Perspectives: Despite Its Inefficiencies, FDA’s Voucher Program For Drugs Should Be Called A Success
Read recent commentaries about drug-cost issues.
The Wall Street Journal:
Medical Miracles From FDA Inefficiency
You’ve probably never heard of biallelic RPE65 mutation—and count yourself lucky. It’s a genetic defect that causes a form of retinal dystrophy. People born with it gradually lose their vision, often while still children, until they go totally blind. But they are now fortunate: In December the Food and Drug Administration approved a new gene therapy called Luxturna that corrects the mutation and reverses the course of the disease. ... The disease is very rare, afflicting only a few thousand Americans—and therein lies our tale. Spark Therapeutics , which developed Luxturna, charges $850,000 for a course. Even at that high price, a drug with such a small market might not have been economical to develop as recently as a decade ago. This medical miracle was helped along by a federal law enacted in 2007 with bipartisan support—a rare governmental success, for which economist David Ridley deserves much of the credit. (Allysia Finley, 1/26)
Healthcare Needs A Drug Manufacturer Steeped In The Industry's Mission
Hospitals have long been bedeviled by shortages and price spikes for the generic drugs that are essential to their day-to-day operations. Earlier this month, a coalition of U.S. hospital systems launched a business venture that offers the most promising approach yet for solving these twin problems. Intermountain Healthcare, Ascension, SSM Health and Trinity Health formed a not-for-profit company that by the end of 2019 plans to begin producing affordable generics that are chronically in short supply. Critical commodities like injectable antibiotics and sodium bicarbonate are likely first targets. (Merrill Goozner, 1/27)
Should The Federal Government Negotiate Drug Prices?
One perennial proposal to reduce health care costs has been to have the federal government negotiate drug prices with pharmaceutical manufacturers. Various types of negotiation proposals have emerged over the years, from both Democrats and Republicans (but more often Democrats) and covering various portions of the health care sector, ranging from federal purchases to Medicare to the entire nation’s pharmaceutical use. (Robert Book, 1/24)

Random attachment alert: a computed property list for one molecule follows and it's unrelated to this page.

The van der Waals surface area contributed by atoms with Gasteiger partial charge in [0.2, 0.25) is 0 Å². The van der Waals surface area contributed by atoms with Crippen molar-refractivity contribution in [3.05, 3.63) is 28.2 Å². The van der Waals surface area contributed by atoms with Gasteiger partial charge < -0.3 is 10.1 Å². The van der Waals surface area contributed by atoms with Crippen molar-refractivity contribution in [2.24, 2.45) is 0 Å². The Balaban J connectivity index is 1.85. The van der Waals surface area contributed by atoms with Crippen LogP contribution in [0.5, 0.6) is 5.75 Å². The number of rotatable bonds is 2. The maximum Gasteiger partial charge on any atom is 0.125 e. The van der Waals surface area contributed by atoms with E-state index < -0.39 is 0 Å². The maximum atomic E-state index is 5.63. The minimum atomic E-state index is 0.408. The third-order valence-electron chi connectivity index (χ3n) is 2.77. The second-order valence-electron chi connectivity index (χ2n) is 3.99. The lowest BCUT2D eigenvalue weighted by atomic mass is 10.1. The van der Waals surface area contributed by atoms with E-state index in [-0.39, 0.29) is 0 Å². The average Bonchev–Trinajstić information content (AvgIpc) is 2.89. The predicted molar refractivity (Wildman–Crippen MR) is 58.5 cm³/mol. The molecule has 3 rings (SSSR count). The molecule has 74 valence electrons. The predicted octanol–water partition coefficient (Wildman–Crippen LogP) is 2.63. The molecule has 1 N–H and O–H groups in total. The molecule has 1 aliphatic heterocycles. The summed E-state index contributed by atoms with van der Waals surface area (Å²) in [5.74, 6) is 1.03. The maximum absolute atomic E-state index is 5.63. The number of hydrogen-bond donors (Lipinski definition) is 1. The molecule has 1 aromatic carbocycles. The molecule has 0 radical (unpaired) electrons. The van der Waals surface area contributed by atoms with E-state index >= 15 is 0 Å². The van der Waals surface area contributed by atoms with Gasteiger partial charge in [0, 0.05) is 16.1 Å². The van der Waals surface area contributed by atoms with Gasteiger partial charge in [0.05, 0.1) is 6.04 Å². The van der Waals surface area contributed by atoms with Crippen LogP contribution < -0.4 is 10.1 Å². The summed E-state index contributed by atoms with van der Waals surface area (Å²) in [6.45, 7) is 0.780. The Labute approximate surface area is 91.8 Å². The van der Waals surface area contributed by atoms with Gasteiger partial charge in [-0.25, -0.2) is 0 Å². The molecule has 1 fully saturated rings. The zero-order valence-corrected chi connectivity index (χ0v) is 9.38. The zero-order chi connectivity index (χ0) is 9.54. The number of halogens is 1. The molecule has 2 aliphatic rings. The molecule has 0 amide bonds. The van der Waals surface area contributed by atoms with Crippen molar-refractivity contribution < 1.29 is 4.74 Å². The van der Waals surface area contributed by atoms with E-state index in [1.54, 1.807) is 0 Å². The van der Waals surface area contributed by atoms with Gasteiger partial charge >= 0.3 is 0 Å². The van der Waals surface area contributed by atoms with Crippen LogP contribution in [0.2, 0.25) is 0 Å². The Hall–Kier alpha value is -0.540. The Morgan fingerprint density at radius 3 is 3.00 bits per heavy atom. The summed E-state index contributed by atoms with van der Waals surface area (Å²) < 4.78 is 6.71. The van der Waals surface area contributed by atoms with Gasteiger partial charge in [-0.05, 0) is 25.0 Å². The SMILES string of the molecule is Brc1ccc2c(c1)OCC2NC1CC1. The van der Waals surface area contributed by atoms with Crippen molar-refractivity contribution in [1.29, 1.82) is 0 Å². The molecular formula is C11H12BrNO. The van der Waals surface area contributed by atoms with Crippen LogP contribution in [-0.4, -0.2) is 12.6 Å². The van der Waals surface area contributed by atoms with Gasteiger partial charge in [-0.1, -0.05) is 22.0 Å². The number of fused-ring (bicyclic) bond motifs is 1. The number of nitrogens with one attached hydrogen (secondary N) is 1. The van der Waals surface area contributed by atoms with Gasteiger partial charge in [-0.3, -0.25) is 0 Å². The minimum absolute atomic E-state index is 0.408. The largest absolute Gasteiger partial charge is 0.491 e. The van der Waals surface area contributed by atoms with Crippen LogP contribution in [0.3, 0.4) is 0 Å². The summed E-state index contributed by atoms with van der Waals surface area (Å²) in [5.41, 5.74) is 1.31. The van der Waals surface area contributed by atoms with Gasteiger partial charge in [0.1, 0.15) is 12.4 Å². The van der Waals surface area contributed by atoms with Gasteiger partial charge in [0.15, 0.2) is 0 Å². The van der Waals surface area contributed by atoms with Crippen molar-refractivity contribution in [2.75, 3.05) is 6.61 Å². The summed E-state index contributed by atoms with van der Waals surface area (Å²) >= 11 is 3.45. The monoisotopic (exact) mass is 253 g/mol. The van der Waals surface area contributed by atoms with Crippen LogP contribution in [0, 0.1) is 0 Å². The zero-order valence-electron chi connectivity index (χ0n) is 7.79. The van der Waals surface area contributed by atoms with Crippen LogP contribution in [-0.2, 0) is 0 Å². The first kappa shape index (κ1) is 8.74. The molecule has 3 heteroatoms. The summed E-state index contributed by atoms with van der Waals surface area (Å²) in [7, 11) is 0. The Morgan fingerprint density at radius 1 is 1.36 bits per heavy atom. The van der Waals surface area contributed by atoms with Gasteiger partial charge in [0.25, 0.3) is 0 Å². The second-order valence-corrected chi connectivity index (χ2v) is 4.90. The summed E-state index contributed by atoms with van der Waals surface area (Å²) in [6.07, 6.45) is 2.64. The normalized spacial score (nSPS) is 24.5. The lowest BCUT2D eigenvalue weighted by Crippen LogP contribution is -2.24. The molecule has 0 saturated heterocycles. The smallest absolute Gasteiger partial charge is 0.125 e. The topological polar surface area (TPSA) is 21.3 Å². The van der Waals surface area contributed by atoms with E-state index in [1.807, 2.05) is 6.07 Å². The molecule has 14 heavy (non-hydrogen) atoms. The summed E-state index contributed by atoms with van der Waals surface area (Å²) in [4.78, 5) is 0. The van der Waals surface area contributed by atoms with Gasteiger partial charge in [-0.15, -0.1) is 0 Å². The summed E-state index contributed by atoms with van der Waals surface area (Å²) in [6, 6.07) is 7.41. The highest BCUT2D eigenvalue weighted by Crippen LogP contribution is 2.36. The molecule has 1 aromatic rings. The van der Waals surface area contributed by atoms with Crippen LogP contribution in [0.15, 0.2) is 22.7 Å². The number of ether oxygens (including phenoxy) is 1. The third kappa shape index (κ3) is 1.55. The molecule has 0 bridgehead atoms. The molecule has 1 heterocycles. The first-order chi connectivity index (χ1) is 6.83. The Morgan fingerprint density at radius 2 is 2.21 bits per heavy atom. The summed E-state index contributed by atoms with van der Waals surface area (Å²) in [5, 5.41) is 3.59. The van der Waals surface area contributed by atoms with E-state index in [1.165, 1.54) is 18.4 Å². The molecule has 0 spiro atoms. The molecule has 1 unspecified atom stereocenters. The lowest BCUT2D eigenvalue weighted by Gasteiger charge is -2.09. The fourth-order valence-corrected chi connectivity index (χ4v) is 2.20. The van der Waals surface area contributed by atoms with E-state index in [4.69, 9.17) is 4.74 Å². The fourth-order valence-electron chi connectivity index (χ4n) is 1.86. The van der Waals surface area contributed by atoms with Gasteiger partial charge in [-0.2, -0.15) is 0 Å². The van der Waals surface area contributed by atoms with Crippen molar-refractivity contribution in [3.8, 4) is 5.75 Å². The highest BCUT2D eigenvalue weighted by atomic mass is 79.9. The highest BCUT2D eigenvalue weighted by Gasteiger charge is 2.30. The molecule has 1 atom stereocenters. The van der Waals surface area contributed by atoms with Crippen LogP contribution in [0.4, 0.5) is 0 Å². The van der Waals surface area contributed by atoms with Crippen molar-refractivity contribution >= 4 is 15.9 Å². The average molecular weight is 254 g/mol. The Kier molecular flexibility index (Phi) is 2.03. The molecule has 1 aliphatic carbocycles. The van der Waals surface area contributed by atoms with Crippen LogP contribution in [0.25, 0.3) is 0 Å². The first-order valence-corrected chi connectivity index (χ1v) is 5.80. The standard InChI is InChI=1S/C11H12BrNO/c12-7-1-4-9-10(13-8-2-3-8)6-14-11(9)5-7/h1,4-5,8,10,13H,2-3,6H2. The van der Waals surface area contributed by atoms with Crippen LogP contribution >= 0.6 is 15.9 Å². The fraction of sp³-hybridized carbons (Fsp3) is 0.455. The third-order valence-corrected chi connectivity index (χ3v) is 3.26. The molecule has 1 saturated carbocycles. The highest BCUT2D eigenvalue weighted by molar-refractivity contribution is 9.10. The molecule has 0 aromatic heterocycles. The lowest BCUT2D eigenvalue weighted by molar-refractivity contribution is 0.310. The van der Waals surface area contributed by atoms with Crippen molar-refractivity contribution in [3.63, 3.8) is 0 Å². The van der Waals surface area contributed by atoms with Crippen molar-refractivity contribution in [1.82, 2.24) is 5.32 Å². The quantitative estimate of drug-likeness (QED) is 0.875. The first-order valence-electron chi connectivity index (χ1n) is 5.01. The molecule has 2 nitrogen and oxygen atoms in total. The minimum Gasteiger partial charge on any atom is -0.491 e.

Abbvie's Roll May Not Survive Post-Humira World
An exceptionally low tax forecast and the strength of its flagship inflammation medicine Humira helped AbbVie Inc. produce a 2018 forecast on Friday bullish enough to send its shares into the stratosphere. The firm expects 2018 sales to approach $32 billion and its effective tax rate to be just 9 percent. Humira is an extraordinarily successful medicine that is now even more profitable. (Max Nisen, 1/26)
Chasing Biotech Buyouts? Beware!
Fans of biotech stocks have certainly gotten a boost from the string of big-dollar deals by big drug makers. Earlier today, Sanofi announced the $4.8 billion purchase of Belgian biotech Ablynx, marking the French pharmaceutical giant’s second deal this month, following its $11 billion acquisition of the hemophilia drug maker Bioverativ. Although it is a far smaller deal, it has added to the belief that 2018 will be a big year for deal making as large, cash-rich companies look to juice their pipelines and offset sales pressure on older medications. (Johanna Bennett, 1/29)
Sanofi-Ablynx Deal: Novo Nordisk Is Behind The Times
If Novo Nordisk A/S is bargain-hunting, its timing is bad. Sanofi on Monday said it would pay $4.8 billion to buy Belgian biotech Ablynx NV, outbidding Novo Nordisk so badly that the Danish pharma giant scrapped plans to raise a lowball $3.1 billion initial bid and conceded defeat. (Max Nisen, 1/29)